Saudi Arabia’s government has promised to invest over US$10 billion in South Africa in order to improve its failing economy. The investment will focus largely on the country’s energy sector, including building new oil refineries within the country.
President Cyril Ramaphosa was on a state visit to Jeddah, Saudi Arabia on Thursday, July 12, 2018 when King Sheik Salman bin Abdulaziz made this known while receiving him and his entourage. The visit was part of the president’s move to attract foreign investors to invest in the country’s unstable economy.
The South African Presidential Spokesperson, Khusela Diko told newsmen that the pledge was made by the Saudi Crown Prince Mohammed bin Salman during the visit by Ramaphosa and some government ministers to the oil-producing nation.
“Most of it will be in the energy sector – including building refineries, petrochemicals and renewable energy,” said Khusela Diko.
The meeting between the two national leaders was also announced in a tweet by the South African government official handle. “President Ramaphosa meeting with the Crown Prince Mohamed bin Salman at the Al James Main Guest Palace in Jeddah. Saudi Arabia pledges to invest $10 billion in South Africa,” the tweet read.
Ramaphosa’s economic pilgrimage
Experts have said this cannot be disconnected from the growing anger across the country over the increase of petrol prices which is now R16 per litre in some parts of the country. According to analysts, this resolution by both parties will address the current situation in the country because South Africa imports 47 percent of its oil from Saudi Arabia. The South African president also urged Saudi to raise oil production so as to reduce the increasing oil prices in the world market.
This new development comes shortly after Ramaphosa’s visit to Nigeria to discuss economic relations with its president, and he is expected to be in the United Arab Emirates, another oil-producing state today, where he will be meeting with Sheikh Mohammed Bin Zayed Al Nahyan, the Crown Prince of Abu Dhabi.
Since his assumption into office as the president of the country, Cyril Ramaphosa has injected new life into the country’s dwindling economy that suffered massive knock during the 9 years reign of the previous administration headed by Jacob Zuma. He inaugurated a team of five financial experts to market South Africa and attract new investors.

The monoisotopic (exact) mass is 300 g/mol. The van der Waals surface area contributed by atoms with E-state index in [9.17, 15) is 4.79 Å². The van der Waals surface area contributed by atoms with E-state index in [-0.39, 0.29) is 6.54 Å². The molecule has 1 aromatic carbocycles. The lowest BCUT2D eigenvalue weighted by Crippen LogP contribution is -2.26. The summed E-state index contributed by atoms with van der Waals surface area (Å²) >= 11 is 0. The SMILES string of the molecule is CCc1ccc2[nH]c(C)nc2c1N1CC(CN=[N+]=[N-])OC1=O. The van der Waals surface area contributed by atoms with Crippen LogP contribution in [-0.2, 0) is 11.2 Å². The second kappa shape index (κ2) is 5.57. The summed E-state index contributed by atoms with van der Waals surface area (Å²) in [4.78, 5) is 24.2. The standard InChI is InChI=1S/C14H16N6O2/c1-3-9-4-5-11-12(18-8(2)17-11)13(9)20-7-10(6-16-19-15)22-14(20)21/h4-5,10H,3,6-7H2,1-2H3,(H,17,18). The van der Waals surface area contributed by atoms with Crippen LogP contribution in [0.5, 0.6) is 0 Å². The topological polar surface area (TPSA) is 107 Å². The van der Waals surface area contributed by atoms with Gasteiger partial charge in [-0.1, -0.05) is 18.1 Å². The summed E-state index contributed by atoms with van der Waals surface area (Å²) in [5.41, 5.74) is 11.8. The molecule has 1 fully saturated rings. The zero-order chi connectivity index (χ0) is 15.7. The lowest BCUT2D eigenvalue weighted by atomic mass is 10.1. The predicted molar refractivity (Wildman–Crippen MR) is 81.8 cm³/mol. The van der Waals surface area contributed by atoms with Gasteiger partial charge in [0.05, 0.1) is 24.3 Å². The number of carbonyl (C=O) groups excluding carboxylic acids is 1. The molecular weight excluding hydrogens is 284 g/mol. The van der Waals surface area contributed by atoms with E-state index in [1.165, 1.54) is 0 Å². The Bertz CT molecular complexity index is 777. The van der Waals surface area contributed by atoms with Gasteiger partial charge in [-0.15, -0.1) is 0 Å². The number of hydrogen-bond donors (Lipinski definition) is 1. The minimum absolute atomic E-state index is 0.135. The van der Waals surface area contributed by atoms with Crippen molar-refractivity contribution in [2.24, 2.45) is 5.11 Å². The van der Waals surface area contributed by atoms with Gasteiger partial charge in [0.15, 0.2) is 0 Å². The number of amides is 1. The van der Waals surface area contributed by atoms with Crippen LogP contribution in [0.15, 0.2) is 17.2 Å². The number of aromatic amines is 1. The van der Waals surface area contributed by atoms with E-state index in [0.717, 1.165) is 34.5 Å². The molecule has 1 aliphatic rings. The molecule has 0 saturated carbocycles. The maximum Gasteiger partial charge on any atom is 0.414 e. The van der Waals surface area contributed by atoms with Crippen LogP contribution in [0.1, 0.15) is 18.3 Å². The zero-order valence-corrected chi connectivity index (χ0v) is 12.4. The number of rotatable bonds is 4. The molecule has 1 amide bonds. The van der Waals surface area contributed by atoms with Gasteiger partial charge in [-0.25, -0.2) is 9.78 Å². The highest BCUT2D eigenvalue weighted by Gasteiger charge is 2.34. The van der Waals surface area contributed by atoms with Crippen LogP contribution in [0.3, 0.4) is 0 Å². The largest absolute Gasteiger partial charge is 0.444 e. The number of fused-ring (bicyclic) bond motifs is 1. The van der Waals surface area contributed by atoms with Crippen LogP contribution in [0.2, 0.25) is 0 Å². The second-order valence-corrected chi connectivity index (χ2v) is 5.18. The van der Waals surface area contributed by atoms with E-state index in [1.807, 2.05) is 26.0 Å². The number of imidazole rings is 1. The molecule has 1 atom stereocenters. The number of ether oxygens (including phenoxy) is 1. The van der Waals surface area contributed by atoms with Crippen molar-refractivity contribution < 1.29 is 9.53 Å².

In June last year, reports revealed that the South African economy had plunged into the pool of recession for the first time in eight years. Statistics available showed that the country’s economy had shrunk by 0.7 percent in GDP for the first quarter of 2017. These statistics also showed how the major industries that contributed to the country’s recovery from recession in 2009 failed to salvage the economy last year.
Building a strong economy that will attract foreign investments to the country became some of President Cyril Ramaphosa’s important messages to South Africans when he assumed office in February 2018. Later in April, the president vowed to raise US$100 billion in the next five years as part of the move to safeguard the country’s dwindling economy after a year of recession.
He revealed his plan to spearhead the push to poach investors and attracts US$100 billion in investment to the country in his maiden state broadcast. He also reshuffled the cabinet and entrusted his team of financial experts with the task of selling the country to investors ahead of an investment conference later in the year.
“South Africa is an investment destination with significant unrealized potential,” Ramaphosa said while revealing his economic recovery team in April, while reassuring the people that the action was taken as a result of the potential results his administration is seeing as regards the economic situation of the country.
“Economic conditions in our country are changing. We are encouraged by the growth in business confidence over the last few months, the strengthened rand and improved growth estimates,” he said.
His three-country visit to oil producing countries has been seen as a major boost to his administration’s relentless effort to reduce oil prices which continue to rise in the country and also attract more foreign investors.